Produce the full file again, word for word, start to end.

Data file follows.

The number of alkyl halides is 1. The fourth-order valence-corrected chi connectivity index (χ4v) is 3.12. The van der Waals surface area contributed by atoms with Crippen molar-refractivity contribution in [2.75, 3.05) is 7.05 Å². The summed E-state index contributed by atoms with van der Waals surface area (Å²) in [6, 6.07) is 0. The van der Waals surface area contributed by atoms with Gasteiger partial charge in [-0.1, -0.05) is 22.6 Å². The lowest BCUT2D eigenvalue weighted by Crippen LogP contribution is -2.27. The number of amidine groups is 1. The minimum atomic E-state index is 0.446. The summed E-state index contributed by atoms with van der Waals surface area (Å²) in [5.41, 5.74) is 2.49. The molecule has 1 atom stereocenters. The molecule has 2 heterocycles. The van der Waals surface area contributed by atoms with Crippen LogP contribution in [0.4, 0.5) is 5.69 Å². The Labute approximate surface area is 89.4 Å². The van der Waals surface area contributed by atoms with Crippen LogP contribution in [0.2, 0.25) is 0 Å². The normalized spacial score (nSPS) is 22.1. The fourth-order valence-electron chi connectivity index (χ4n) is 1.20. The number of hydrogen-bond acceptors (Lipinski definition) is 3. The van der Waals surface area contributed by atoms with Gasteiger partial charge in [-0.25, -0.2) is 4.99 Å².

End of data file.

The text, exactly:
The number of alkyl halides is 1. The fourth-order valence-corrected chi connectivity index (χ4v) is 3.12. The van der Waals surface area contributed by atoms with Crippen molar-refractivity contribution in [2.75, 3.05) is 7.05 Å². The summed E-state index contributed by atoms with van der Waals surface area (Å²) in [6, 6.07) is 0. The van der Waals surface area contributed by atoms with Gasteiger partial charge in [-0.1, -0.05) is 22.6 Å². The lowest BCUT2D eigenvalue weighted by Crippen LogP contribution is -2.27. The number of amidine groups is 1. The minimum atomic E-state index is 0.446. The summed E-state index contributed by atoms with van der Waals surface area (Å²) in [5.41, 5.74) is 2.49. The molecule has 1 atom stereocenters. The molecule has 2 heterocycles. The van der Waals surface area contributed by atoms with Crippen LogP contribution in [0.4, 0.5) is 5.69 Å². The Labute approximate surface area is 89.4 Å². The van der Waals surface area contributed by atoms with Crippen LogP contribution in [0.2, 0.25) is 0 Å². The normalized spacial score (nSPS) is 22.1. The fourth-order valence-electron chi connectivity index (χ4n) is 1.20. The number of hydrogen-bond acceptors (Lipinski definition) is 3. The van der Waals surface area contributed by atoms with Gasteiger partial charge in [-0.25, -0.2) is 4.99 Å².